When I was watching the original Blade last week -- that late-'90s action-thriller where Wesley Snipes takes the kitchen sink to the vampire nation -- I was struck by Blade's comment that vampires were behind a lot of America's finance and real estate operations.

Could that be a shot at finance professionals for being stingy, tight-fisted bloodsuckers? Well, maybe.

I had another theory, though, and it has to do with compounding interest. One of the great things about being a vampire is that as long as you avoid things like stakes, garlic, and getting your head chopped off, you'll pretty much live forever. This means that vampires can take full advantage of the magic of compounding, which Warren Buffett often talks about and which Albert Einstein supposedly referred to as "the most powerful force in the universe."

If a couple of those vamps came over on the Mayflower, got their hands on just a single dollar, and were savvy enough to invest it at an average inflation-adjusted interest rate of 6%, that $1 would be worth $6.2 billion today. Boost the interest rate by a single percentage point and you'd have $235 billion, more than the market cap of Apple (NASDAQ:AAPL) and Merck (NYSE:MRK) combined. If those vamps brought that dollar over on Columbus' ship and got that same 6% real interest rate, they'd now be sitting on a $10.8 trillion war chest -- about equal to the nation's entire gross domestic product.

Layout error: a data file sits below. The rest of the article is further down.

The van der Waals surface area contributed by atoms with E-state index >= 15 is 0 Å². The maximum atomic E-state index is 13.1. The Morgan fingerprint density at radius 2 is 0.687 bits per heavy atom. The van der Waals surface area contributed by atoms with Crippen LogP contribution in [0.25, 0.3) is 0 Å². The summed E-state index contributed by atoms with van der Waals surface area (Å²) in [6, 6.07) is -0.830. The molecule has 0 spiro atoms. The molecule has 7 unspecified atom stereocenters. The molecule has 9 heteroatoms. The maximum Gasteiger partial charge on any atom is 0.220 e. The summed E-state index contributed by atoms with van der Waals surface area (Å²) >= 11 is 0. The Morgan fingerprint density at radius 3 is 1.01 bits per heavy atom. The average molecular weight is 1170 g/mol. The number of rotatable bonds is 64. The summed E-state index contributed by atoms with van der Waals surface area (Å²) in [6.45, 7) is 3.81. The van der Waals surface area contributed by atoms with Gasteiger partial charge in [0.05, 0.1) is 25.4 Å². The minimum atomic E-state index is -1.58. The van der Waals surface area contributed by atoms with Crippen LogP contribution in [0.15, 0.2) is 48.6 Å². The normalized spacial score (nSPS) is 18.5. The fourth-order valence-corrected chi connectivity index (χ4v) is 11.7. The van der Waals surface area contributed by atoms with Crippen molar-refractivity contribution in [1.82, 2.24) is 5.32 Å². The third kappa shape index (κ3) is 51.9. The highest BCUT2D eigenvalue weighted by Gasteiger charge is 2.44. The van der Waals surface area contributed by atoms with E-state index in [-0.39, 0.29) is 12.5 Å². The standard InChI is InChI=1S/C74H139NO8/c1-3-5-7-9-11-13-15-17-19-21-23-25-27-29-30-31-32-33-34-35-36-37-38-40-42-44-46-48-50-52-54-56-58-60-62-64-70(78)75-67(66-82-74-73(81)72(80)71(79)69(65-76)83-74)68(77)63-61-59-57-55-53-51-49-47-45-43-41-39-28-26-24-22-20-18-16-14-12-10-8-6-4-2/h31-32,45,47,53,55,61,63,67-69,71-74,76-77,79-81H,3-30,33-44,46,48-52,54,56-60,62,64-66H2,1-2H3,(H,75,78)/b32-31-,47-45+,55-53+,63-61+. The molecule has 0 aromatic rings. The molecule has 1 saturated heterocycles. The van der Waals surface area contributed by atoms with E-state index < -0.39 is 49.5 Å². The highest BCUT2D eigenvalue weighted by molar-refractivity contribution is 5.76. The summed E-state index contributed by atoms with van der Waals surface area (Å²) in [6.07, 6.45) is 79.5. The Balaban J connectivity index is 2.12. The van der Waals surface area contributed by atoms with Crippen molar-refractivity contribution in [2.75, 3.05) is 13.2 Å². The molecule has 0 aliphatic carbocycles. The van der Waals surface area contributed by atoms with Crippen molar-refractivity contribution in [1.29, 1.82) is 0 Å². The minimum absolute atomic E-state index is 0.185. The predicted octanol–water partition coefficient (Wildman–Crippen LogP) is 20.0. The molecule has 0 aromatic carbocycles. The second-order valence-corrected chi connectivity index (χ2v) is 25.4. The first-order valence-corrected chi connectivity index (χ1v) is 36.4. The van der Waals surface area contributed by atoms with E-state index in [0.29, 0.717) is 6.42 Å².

Where do I sign up?
Alas, that's not very realistic, is it? Of course not. And I'm also not suggesting you go out and try to get yourself bitten by Dracula just so you can own a substantial part of the world 500 years from now. More practically, investors who keep compound interest in mind when making investing decisions can take advantage of this principle without becoming creatures of the night.

Investors with high hopes of quick riches might scoff at a portfolio that returns a paltry 15% per year, but such a portfolio will turn $10,000 into $329,190 over the next 25 years -- even without adding a single penny more. Companies like Moody's (NYSE:MCO) and Marvel Entertainment (NYSE:MVL) have rewarded investors with average annual gains of well more than 15% over the past several years. Of course, to get those returns, you have to let your money compound, rather than springing leaks by being too quick on the trigger and paying out a bunch of money through taxes and brokerage fees.

To get started, you'll need some seed money. You may want to check out what co-advisors Dayana Yochim and Shannon Zimmerman have to say at the Motley Fool Green Light newsletter for some tips that can save you plenty. They'll also tell you what to do once you have the money, by bringing you helpful advice on what investments make the most sense for you.

Fool on!

Fool contributor Matt Koppenheffer does not own shares of any of the companies mentioned. You can visit Matt on the Fool's CAPS service here, or check out his CAPS blog here. Moody's and Marvel Entertainment are Stock Advisor recommendations. The Fool's disclosure policy stays up late at night, but is too fond of garlic to be a vampire.